On Thu, 16 Feb 2006 11:34:39 +1100, Derek Parnell <derek psych.ward> wrote:
 On Thu, 16 Feb 2006 11:27:45 +1100, Derek Parnell wrote:
 
 On Wed, 15 Feb 2006 16:12:22 -0800, Sean Kelly wrote:
 
 Derek Parnell wrote:
 On Tue, 14 Feb 2006 05:11:42 -0800, S. Chancellor wrote:
 
 This recent thread about unsafe, and some of my own coding has  recently
 pointed out a feature D lacks:
 
 In by reference

I've just noticed this in the D documentation, in the ABI reference... --------------- Reference Types When passing a static array to a function, the result, although declared as a static array, will actually be a reference to a static array.

This seems identical to array passing in C, where the same thing occurs.

Okay. It's just that it seems to me then that S.'s concerns about passing a huge array using the 'in' format are not warranted. However, this doesn't help out with passing huge structures

Oops, spoke too soon. I just tried this little test ... ----------------- import std.stdio; char[100000] a = void; void func(in char[100000] x) { x[0] = 'x'; } void main() { a[0] = 'a'; func(a); writefln("%s", a[0]); } ----------------- So although the huge array might actually be passed via a reference, it seems that the 'in' modifier is not respected. The output was 'x'.

The 'in' modifier applies to the array reference, not the data.

Yes I know that! But I didn't pass a reference, I passed an array. The compiler passed the reference. But yeah, I know...this is the whole point that people have been on about for ages. I just thought I'd highlight another trap for coders. You may think your passing the array but you aren't really. Nasty things could happen here.

Which is specifically why I wrapped the array into a structure. Static arrays within structures are contiguous with the rest of the structure, or should be. Try it again that way. My main point had nothing to do with passing arrays specifically, but passing NON-REFERENCE data types such as structures via in keywords. I filled the structure with a big static array to illustrate that it was big. -S.
Feb 15 2006
prev sibling parent reply Bruno Medeiros <daiphoenixNO SPAMlycos.com> writes:
Derek Parnell wrote:
 On Thu, 16 Feb 2006 13:39:56 +1300, Regan Heath wrote:
 
 On Thu, 16 Feb 2006 11:34:39 +1100, Derek Parnell <derek psych.ward> wrote:
 On Thu, 16 Feb 2006 11:27:45 +1100, Derek Parnell wrote:

 On Wed, 15 Feb 2006 16:12:22 -0800, Sean Kelly wrote:

 Derek Parnell wrote:
 On Tue, 14 Feb 2006 05:11:42 -0800, S. Chancellor wrote:

 This recent thread about unsafe, and some of my own coding has  
 recently
 pointed out a feature D lacks:

 In by reference

--------------- Reference Types When passing a static array to a function, the result, although declared as a static array, will actually be a reference to a static array.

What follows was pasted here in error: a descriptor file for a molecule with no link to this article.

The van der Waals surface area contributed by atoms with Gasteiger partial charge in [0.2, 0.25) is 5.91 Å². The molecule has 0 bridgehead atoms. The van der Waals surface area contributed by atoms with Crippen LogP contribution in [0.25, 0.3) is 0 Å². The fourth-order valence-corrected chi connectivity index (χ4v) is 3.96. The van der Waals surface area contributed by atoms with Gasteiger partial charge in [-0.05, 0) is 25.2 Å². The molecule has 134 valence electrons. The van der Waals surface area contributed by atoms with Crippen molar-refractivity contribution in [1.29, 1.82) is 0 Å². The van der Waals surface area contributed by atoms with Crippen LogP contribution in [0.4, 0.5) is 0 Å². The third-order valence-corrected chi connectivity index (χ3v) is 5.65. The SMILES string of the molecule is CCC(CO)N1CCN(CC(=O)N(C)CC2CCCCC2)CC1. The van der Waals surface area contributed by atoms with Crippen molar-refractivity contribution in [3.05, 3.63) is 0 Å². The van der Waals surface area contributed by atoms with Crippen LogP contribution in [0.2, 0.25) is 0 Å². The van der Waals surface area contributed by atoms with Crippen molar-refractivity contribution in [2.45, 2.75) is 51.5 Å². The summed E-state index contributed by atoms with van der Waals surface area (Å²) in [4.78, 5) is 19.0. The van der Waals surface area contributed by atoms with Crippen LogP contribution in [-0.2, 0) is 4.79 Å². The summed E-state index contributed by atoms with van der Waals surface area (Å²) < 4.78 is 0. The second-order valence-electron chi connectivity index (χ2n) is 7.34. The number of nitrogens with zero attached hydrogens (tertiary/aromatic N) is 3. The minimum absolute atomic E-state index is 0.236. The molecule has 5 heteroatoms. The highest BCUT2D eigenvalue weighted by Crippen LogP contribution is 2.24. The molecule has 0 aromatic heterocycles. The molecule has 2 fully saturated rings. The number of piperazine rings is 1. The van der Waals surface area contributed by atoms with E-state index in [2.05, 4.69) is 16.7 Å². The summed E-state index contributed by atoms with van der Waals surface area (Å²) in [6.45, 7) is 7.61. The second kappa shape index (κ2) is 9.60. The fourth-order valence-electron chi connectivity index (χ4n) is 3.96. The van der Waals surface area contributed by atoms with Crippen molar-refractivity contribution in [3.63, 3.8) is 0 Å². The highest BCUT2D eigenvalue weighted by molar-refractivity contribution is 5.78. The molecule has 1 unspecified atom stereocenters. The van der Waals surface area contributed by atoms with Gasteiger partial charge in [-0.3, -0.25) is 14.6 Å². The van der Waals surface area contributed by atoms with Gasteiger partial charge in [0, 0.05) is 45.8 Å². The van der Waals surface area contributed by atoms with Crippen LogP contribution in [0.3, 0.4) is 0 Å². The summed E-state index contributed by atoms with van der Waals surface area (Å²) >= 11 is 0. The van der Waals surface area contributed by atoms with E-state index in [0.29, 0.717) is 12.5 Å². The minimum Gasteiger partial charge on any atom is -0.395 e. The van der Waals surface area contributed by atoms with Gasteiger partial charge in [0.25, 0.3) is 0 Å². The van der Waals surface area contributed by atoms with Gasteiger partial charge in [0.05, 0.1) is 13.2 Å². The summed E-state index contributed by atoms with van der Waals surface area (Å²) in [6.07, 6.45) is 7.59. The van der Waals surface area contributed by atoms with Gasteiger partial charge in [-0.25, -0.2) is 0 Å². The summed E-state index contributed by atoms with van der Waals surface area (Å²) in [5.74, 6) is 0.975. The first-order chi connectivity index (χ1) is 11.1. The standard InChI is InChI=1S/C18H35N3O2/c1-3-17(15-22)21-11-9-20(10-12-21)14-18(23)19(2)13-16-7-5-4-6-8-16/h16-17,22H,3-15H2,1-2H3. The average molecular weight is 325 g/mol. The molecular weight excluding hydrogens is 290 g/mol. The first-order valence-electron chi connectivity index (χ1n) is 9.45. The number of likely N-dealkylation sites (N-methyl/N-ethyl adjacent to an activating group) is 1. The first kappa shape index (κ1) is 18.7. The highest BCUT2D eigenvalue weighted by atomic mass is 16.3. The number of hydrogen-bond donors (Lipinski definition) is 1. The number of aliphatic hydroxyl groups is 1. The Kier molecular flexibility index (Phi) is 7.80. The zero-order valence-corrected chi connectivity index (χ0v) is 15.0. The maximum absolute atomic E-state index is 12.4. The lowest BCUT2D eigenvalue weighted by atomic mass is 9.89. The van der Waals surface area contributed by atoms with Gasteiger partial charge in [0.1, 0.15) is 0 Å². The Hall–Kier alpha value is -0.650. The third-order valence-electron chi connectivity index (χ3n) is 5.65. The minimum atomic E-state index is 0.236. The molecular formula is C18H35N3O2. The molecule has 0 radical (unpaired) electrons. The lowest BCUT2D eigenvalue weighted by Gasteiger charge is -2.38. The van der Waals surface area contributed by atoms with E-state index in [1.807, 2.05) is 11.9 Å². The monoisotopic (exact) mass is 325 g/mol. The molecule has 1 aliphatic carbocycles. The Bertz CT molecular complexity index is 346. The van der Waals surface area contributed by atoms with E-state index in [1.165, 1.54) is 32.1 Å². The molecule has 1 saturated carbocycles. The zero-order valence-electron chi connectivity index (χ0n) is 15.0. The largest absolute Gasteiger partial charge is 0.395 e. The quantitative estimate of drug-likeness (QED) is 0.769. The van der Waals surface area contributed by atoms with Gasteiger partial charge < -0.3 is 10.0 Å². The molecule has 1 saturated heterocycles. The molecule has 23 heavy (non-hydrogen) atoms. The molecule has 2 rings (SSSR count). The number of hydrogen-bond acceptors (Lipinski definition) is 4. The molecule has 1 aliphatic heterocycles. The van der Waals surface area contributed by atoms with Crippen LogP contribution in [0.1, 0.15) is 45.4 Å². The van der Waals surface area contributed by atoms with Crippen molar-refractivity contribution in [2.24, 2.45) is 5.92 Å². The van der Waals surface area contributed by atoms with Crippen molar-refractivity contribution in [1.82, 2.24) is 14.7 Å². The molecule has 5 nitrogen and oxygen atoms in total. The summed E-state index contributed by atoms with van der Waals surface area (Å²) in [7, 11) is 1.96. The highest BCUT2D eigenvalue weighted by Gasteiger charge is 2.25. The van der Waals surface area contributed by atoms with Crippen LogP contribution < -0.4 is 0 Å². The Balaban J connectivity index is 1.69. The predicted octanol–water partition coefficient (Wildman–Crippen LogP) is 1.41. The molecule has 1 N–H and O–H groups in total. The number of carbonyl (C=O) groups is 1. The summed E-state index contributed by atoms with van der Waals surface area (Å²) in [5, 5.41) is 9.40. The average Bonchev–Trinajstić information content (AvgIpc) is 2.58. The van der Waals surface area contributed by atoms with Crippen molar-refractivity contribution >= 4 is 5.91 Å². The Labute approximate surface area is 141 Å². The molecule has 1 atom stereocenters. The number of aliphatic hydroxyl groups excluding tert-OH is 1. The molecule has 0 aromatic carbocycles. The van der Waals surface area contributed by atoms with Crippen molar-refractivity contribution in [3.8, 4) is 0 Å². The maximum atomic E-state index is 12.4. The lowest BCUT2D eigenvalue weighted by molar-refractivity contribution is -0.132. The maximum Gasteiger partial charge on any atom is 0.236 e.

occurs.

passing a huge array using the 'in' format are not warranted. However, this doesn't help out with passing huge structures

----------------- import std.stdio; char[100000] a = void; void func(in char[100000] x) { x[0] = 'x'; } void main() { a[0] = 'a'; func(a); writefln("%s", a[0]); } ----------------- So although the huge array might actually be passed via a reference, it seems that the 'in' modifier is not respected. The output was 'x'.


Yes I know that! But I didn't pass a reference, I passed an array. The compiler passed the reference. But yeah, I know...this is the whole point that people have been on about for ages. I just thought I'd highlight another trap for coders. You may think your passing the array but you aren't really. Nasty things could happen here.

How is that surprising, or another trap for coders ? It's the way it is done since old C to any modern day C-family language. Static arrays are (like) reference types. -- Bruno Medeiros - CS/E student "Certain aspects of D are a pathway to many abilities some consider to be... unnatural."
Feb 16 2006
parent reply "Derek Parnell" <derek psych.ward> writes:
On Fri, 17 Feb 2006 00:51:05 +1100, Bruno Medeiros  
<daiphoenixNO SPAMlycos.com> wrote:


[snip]

 The 'in' modifier applies to the array reference, not the data.

compiler passed the reference. But yeah, I know...this is the whole point that people have been on about for ages. I just thought I'd highlight another trap for coders. You may think your passing the array but you aren't really. Nasty things could happen here.

How is that surprising, or another trap for coders ? It's the way it is done since old C to any modern day C-family language. Static arrays are (like) reference types.

It is surprising if one does not have a C background and one uses normal reasoning. My code said "pass this array to the function". The compiler didn't do that. We are told that fixed length arrays and structs are created on the stack not the heap but that classes and variable length arrays are heap things. We are told that heap entities are passed by reference. We are told that structs are passed by value, so one could innocently assume that fixed length arrays, being stack entities like structs, are also passed by value. This topic doesn't warrant further consideration. -- Derek Parnell Melbourne, Australia